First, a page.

Ambassador talks peace, conflict at PSU

March 28th, 2014 by Lynn

    About 100 people gathered at the Plymouth State University Welcome Center at the Ice Arena on Thursday afternoon to hear Ambassador Rick Barton speak about how the State department has been advancing national security by helping countries of conflict through peace and security efforts.

    The audience included educators, PSU students, local high school students and other interested parties who had the chance to meet Barton and ask him questions. Barton is currently the assistant Secretary of State for the Bureau of Conflict and Stabilization Operations at the U.S. Department of State, and the Secretary of State’s senior advisor on conflict stabilization.

    As noted by PSU President Sara Jayne Steen in her opening comments, Barton’s title is a mouthful, but it shows just how complex his position truly is.

    Barton, a resident of Maine, has held the position since April 2012, and leads a team of 165 people. He has been an ambassador since 2009, when he began his work with the Economic and Social Council of the United Nations. He worked on the creation of UN Women, the advancement of the UN Peacebuilding Commission and the Millennium Development Goals summit. He was also involved in the suspension of Libya’s voting rights on the UN Human Rights Commission, helped in Haiti’s postearthquake reconstruction, and more.

    Barton explained that he has been working in this capacity for about 20 years and has seen 40 of the world’s most unstable places. He developed civil- ian strategies for some of these spots, including Iraq, Sudan and Sri Lanka. He also created new measurements of progress in Iraq and Afghanistan, led independent reviews of Iraq’s reconstruction and helped create approaches to reduce conflict inPakistan and Nigeria.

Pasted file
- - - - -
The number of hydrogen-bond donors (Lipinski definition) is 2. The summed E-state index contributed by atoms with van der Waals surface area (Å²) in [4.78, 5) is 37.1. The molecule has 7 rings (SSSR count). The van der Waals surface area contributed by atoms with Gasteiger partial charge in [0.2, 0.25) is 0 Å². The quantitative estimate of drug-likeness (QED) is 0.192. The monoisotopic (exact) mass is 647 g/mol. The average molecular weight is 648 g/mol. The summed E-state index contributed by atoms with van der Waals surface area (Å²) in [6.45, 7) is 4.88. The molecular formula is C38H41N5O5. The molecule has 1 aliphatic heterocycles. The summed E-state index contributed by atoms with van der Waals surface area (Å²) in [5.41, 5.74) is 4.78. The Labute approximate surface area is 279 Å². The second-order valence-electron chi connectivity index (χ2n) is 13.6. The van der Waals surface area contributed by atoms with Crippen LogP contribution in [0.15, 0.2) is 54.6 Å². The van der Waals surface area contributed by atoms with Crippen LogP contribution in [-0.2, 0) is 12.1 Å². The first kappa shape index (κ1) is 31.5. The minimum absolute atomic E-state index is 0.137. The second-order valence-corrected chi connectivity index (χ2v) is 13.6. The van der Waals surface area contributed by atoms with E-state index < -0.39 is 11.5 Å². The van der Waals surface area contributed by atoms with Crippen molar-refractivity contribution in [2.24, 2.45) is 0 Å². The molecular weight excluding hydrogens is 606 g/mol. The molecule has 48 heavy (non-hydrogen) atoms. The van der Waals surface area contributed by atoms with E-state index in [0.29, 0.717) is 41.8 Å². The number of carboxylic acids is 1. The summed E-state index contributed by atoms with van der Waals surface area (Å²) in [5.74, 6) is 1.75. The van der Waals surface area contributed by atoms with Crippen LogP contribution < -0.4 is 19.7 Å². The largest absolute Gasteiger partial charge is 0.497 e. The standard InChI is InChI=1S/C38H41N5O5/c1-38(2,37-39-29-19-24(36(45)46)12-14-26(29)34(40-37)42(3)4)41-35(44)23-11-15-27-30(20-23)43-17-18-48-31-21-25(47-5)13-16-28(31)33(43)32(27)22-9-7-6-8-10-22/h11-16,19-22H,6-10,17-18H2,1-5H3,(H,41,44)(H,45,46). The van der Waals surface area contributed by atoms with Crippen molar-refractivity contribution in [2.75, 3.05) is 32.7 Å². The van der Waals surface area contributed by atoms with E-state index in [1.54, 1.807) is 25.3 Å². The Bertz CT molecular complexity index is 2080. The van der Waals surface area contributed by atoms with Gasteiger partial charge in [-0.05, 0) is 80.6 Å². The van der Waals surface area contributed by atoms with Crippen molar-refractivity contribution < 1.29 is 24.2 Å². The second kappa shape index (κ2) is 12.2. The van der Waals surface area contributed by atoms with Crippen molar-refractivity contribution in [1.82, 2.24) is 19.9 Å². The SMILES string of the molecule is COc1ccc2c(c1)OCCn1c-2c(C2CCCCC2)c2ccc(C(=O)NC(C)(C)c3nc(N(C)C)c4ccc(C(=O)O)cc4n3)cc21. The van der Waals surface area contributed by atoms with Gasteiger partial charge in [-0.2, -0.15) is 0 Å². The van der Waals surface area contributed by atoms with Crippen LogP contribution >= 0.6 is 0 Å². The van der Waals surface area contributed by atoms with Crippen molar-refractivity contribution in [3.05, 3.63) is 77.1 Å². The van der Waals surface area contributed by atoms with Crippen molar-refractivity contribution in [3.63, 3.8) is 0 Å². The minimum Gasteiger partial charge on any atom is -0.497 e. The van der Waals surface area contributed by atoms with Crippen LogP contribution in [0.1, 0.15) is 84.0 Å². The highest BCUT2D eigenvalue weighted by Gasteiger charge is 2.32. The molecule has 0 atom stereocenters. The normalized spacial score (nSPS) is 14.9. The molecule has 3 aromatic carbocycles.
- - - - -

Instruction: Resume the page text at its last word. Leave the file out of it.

Barton has a new office that focuses on civilian-led peace and security efforts in volatile situations around the globe.

    On Thursday, Barton discussed advancing national security in countries like Kenya, Syria, Honduras and Burma, specifically talking about breaking cycles of conflict and addressing causes of the violence that has destabilized those nations. He said that what he does, essentially, is help the United States be more effective and coherent in conflict and crisis situations to break these cycles of violence. He explained that the bureau began two years ago under Secretary of State Hillary Clinton, and is now under Secretary of State John Kerry.

    “Pretty big charge,” Barton said. “It came out of the feeling of dissatisfaction of what had gone on inAfghanistan and Iraq in particular — two huge efforts by the United States, without the feeling of the greater success that many would have liked to have seen for the sacrifices that were made.”

    He explained that there are actually fewer conflicts now, but more complex crises. He explained that there is a lot going on around the world, but it does not always end up in war. He added that there are very few cases of people actually crossing the borders into other countries, but noted that this has been seen in the last few weeks with Russia and Ukraine.